Client Preparation

Client preparation is a critical component of a successful mediation. Advising the client that the mediation process is less adversarial than trial is important so that the client understands that the focus is on exploring settlement, not on winning the case. The client should understand the difference between mediation and litigation, and that the mediator is not empowered to decide the dispute or determine who is right or wrong.

It is also important for the client to know that there will be an opportunity to make a statement if he or she chooses. There is often a cathartic effect for the client to tell his/her story in his/her own words in a controlled, confidential environment.

Because mediation contemplates a full, complete and candid discussion of the issues, it is important for clients to appreciate the role of confidentiality and that anything that is said in mediation cannot be the subject of cross examination at a trial if the matter is not resolved. Equally important is the fact that the mediator cannot be subpoenaed to testify at a trial as to what was said in mediation.


Caucus and Separate Meetings

A caucus, or separate meeting with the mediator is very common, particularly in mediation of commercial cases. Family law cases may involve fewer caucuses, but caucuses may be utilized at the discretion of the mediator. These separate meetings are confidential and the mediator will not disclose anything that he or she is asked to keep confidential. The mediator using a shuttle diplomacy model will exchange information that the mediator is authorized to share, as well as exchanging offers and counter-offers.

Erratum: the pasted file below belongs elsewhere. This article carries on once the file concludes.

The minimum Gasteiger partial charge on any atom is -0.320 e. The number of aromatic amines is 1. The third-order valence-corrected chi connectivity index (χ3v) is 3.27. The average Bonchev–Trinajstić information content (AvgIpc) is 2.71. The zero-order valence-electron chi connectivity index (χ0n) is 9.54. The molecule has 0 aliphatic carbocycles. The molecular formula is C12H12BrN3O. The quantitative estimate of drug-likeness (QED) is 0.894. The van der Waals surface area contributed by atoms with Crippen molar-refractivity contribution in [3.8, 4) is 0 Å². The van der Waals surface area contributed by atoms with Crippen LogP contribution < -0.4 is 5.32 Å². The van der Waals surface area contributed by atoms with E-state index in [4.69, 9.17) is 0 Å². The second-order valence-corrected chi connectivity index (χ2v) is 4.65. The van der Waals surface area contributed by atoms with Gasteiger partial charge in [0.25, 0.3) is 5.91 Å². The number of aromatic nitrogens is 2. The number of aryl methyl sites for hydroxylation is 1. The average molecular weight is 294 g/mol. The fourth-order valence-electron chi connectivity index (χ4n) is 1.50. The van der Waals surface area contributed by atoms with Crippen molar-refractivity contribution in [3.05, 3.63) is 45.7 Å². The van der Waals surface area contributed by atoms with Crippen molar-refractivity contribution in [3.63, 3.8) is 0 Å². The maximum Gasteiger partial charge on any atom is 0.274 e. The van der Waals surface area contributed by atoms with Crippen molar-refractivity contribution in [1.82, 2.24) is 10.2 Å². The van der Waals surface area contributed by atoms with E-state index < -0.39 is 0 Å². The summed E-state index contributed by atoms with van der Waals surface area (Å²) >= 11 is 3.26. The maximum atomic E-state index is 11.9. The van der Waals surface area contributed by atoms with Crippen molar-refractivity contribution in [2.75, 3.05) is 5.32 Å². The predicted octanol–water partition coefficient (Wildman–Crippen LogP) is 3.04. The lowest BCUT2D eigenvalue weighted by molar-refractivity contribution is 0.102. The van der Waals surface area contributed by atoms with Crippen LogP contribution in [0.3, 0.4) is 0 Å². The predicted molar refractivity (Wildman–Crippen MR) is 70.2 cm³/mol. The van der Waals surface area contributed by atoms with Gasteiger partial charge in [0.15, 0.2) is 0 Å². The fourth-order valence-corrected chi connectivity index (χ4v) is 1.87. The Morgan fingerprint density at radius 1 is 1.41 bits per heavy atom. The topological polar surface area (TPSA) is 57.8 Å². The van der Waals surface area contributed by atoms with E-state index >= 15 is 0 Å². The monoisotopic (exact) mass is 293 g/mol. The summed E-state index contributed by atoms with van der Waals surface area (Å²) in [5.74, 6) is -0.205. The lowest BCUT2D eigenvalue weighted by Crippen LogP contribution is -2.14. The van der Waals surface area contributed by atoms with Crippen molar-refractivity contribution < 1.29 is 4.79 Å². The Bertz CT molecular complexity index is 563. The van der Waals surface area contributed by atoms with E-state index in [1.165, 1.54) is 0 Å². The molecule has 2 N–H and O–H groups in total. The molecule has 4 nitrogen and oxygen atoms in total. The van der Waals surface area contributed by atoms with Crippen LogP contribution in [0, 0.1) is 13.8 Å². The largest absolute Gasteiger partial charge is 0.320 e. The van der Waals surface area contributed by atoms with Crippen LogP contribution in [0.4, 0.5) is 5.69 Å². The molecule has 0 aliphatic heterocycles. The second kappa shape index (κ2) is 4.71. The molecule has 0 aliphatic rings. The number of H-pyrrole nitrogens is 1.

The mediator will likely engage in reality testing in the separate caucuses. Questions which may be asked include: What are your strengths? What are your concerns? How much will it cost to try this case? What is the likelihood of success? It is important for the client to understand that the mediator may function as a “devil’s advocate.” Unless otherwise advised, clients may incorrectly assume that the mediator is taking sides if he or she raises questions about positions taken in the litigation.

A decision tree is a very helpful tool that can map out the various possible outcomes to help evaluate the case. To begin a decision tree analysis, participants identify the possible paths that a given case may take. It is most appropriate for each party to construct the decision tree in caucus since this will involve consideration of the likelihood of success at various stages such as summary judgment motions and at trial. Next, there is an estimate of the cost to reach the possible outcomes including attorney’s fees and expenses. Lastly, there is an estimate as to the likelihood of success of all of the possible outcomes.